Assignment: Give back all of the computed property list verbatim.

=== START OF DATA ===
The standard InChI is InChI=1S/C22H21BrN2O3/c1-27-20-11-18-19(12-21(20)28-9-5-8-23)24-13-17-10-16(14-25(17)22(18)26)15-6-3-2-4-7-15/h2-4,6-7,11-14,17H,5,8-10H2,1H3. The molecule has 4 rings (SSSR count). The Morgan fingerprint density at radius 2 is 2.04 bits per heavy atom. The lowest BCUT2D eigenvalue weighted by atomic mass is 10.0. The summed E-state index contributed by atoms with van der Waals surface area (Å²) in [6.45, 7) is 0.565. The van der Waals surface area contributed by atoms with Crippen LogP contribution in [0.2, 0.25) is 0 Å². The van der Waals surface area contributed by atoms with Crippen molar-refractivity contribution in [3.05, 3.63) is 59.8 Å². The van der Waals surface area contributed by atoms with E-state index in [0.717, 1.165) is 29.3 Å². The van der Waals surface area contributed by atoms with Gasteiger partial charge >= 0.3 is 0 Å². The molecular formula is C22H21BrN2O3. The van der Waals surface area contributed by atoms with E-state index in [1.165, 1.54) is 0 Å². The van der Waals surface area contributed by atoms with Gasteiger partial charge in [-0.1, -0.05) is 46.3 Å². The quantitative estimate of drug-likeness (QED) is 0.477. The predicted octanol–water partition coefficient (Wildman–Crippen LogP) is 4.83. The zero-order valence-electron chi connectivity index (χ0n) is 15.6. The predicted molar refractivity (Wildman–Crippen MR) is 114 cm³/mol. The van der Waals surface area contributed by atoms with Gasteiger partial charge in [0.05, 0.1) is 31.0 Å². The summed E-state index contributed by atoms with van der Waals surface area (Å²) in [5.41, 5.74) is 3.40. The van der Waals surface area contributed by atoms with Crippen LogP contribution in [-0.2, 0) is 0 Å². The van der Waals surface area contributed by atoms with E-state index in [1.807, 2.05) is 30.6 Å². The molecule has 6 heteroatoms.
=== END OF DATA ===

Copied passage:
The standard InChI is InChI=1S/C22H21BrN2O3/c1-27-20-11-18-19(12-21(20)28-9-5-8-23)24-13-17-10-16(14-25(17)22(18)26)15-6-3-2-4-7-15/h2-4,6-7,11-14,17H,5,8-10H2,1H3. The molecule has 4 rings (SSSR count). The Morgan fingerprint density at radius 2 is 2.04 bits per heavy atom. The lowest BCUT2D eigenvalue weighted by atomic mass is 10.0. The summed E-state index contributed by atoms with van der Waals surface area (Å²) in [6.45, 7) is 0.565. The van der Waals surface area contributed by atoms with Crippen LogP contribution in [0.2, 0.25) is 0 Å². The van der Waals surface area contributed by atoms with Crippen molar-refractivity contribution in [3.05, 3.63) is 59.8 Å². The van der Waals surface area contributed by atoms with E-state index in [0.717, 1.165) is 29.3 Å². The van der Waals surface area contributed by atoms with Gasteiger partial charge >= 0.3 is 0 Å². The molecular formula is C22H21BrN2O3. The van der Waals surface area contributed by atoms with E-state index in [1.165, 1.54) is 0 Å². The van der Waals surface area contributed by atoms with Gasteiger partial charge in [-0.1, -0.05) is 46.3 Å². The quantitative estimate of drug-likeness (QED) is 0.477. The predicted octanol–water partition coefficient (Wildman–Crippen LogP) is 4.83. The zero-order valence-electron chi connectivity index (χ0n) is 15.6. The predicted molar refractivity (Wildman–Crippen MR) is 114 cm³/mol. The van der Waals surface area contributed by atoms with Gasteiger partial charge in [0.05, 0.1) is 31.0 Å². The summed E-state index contributed by atoms with van der Waals surface area (Å²) in [5.41, 5.74) is 3.40. The van der Waals surface area contributed by atoms with Crippen LogP contribution in [-0.2, 0) is 0 Å². The van der Waals surface area contributed by atoms with E-state index in [1.807, 2.05) is 30.6 Å². The molecule has 6 heteroatoms.